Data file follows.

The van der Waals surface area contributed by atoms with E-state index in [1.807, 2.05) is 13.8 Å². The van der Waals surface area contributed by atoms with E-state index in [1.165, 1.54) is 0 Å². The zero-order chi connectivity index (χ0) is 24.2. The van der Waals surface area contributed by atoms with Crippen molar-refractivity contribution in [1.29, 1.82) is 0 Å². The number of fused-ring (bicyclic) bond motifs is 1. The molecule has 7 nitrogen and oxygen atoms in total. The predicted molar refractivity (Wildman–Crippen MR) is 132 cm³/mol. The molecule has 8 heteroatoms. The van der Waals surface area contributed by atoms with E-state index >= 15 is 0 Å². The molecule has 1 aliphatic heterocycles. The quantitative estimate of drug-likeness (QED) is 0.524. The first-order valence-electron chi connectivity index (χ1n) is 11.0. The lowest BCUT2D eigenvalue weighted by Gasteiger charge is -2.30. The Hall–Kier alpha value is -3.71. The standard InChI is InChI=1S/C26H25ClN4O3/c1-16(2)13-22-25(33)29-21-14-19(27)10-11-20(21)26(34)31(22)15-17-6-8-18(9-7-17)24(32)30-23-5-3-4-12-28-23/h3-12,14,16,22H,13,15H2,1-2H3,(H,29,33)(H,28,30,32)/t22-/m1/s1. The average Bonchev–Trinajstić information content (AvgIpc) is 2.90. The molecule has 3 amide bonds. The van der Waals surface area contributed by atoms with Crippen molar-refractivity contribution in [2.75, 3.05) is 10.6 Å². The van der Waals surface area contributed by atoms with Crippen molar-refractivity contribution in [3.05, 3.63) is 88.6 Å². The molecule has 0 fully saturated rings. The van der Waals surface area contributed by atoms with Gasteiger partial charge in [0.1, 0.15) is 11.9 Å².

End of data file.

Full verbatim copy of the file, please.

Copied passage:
The van der Waals surface area contributed by atoms with E-state index in [1.807, 2.05) is 13.8 Å². The van der Waals surface area contributed by atoms with E-state index in [1.165, 1.54) is 0 Å². The zero-order chi connectivity index (χ0) is 24.2. The van der Waals surface area contributed by atoms with Crippen molar-refractivity contribution in [1.29, 1.82) is 0 Å². The number of fused-ring (bicyclic) bond motifs is 1. The molecule has 7 nitrogen and oxygen atoms in total. The predicted molar refractivity (Wildman–Crippen MR) is 132 cm³/mol. The molecule has 8 heteroatoms. The van der Waals surface area contributed by atoms with E-state index >= 15 is 0 Å². The molecule has 1 aliphatic heterocycles. The quantitative estimate of drug-likeness (QED) is 0.524. The first-order valence-electron chi connectivity index (χ1n) is 11.0. The lowest BCUT2D eigenvalue weighted by Gasteiger charge is -2.30. The Hall–Kier alpha value is -3.71. The standard InChI is InChI=1S/C26H25ClN4O3/c1-16(2)13-22-25(33)29-21-14-19(27)10-11-20(21)26(34)31(22)15-17-6-8-18(9-7-17)24(32)30-23-5-3-4-12-28-23/h3-12,14,16,22H,13,15H2,1-2H3,(H,29,33)(H,28,30,32)/t22-/m1/s1. The average Bonchev–Trinajstić information content (AvgIpc) is 2.90. The molecule has 3 amide bonds. The van der Waals surface area contributed by atoms with Crippen molar-refractivity contribution in [2.75, 3.05) is 10.6 Å². The van der Waals surface area contributed by atoms with Crippen molar-refractivity contribution in [3.05, 3.63) is 88.6 Å². The molecule has 0 fully saturated rings. The van der Waals surface area contributed by atoms with Gasteiger partial charge in [0.1, 0.15) is 11.9 Å².